This is not separating the art from the artist, this is an unnecessary erasure of classic literature. We cannot pretend they do not exist, but we can and should educate on outdated attitudes and morals, how this influences an artists’ work, and how we can as a society heal, learn and improve going forward. ‘Cancel culture’ is a useful tool for accountability, but only when wielded correctly. It cannot, be used to issue a blank canvas upon which controversial creators can time and time again re-emerge into an unchanged culture to repeat the cycle once more.  

A limited release of a new edition, a new preface on the next edition, or even a complete cease of print if we were wanting to go extreme, as occurred with some Dr Seuss publications, would all be appropriate measures to take to acknowledge that these classics were written with an outdated perspective in the previous century. Dahl was a controversial figure, some of his views were outdated even for his time, but we have had this conversation already. As I previously mentioned, the edits to take out the actually harmful language have already taken place. This next step is an unnecessarily harmful attempt to make relevant what cannot be translated into the modern generation’s understanding. We know a book is old, we know it will say old things. We know women can be top scientists and business owners without it being rewritten into The Witches. Leave the modern interpretations to the theatre groups and film adaptations.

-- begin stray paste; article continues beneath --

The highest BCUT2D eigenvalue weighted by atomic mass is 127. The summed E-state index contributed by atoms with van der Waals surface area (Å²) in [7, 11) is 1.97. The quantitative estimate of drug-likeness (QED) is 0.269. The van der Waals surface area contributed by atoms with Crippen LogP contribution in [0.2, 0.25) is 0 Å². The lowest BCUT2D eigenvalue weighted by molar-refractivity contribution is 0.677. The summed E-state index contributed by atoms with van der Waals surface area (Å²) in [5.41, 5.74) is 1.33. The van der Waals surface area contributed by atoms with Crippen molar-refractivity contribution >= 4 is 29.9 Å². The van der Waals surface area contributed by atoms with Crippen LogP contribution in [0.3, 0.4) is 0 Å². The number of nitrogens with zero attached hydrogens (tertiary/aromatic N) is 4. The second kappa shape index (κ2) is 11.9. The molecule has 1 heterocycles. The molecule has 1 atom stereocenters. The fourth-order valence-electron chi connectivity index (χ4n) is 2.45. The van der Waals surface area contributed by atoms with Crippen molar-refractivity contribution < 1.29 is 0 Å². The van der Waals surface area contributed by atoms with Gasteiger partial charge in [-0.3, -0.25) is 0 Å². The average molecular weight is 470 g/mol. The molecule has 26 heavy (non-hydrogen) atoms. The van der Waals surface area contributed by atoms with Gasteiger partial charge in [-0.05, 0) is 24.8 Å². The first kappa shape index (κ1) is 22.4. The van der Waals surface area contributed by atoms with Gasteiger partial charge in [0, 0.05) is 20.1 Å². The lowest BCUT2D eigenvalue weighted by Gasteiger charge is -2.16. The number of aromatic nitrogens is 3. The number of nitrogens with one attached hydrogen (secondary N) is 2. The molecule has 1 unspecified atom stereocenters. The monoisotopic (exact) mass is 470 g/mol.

This almost feels like an intentional attempt to stir and inflame cultural debates among generational divides, others claim it is in light of the Dahl estate being sold to Netflix in 2021, perhaps so producers can feel a little less guilt when reproducing a work that’s nicer about people, as if that’s ever been the point of the arts. Some art, and some artists, are not nice. Art moves, it can make you uncomfortable whether that’s the intention or not. And as such, the emotion becomes a part of its own history.

The truth is, we’re tired of this. Older generations want to stick to their guns, younger people have enough to think about right now. Why can’t we just let sleeping dogs lie on the trivial things that can simply never be resolved in a way that satisfies all? I consider myself a bit more snowflake-inclined than most, but even I can see this is a pointless debate to be having.

European publishers, including Gallimard of France, have this week ruled out these changes to their publications. Maybe I should go back to my French lessons, if that’s what it takes to engage in sound debate nowadays. I never thought I’d find myself on this side of a culture discussion, but this attempt at erasure in favour of corporate interests, to gloss over an ugly past instead of acknowledging head-on, is perhaps the most reasonable position anyone could take. This is not, and never was, cancel culture talking, it was the corporation that is trying to make you to believe it so. And there is little uglier than that.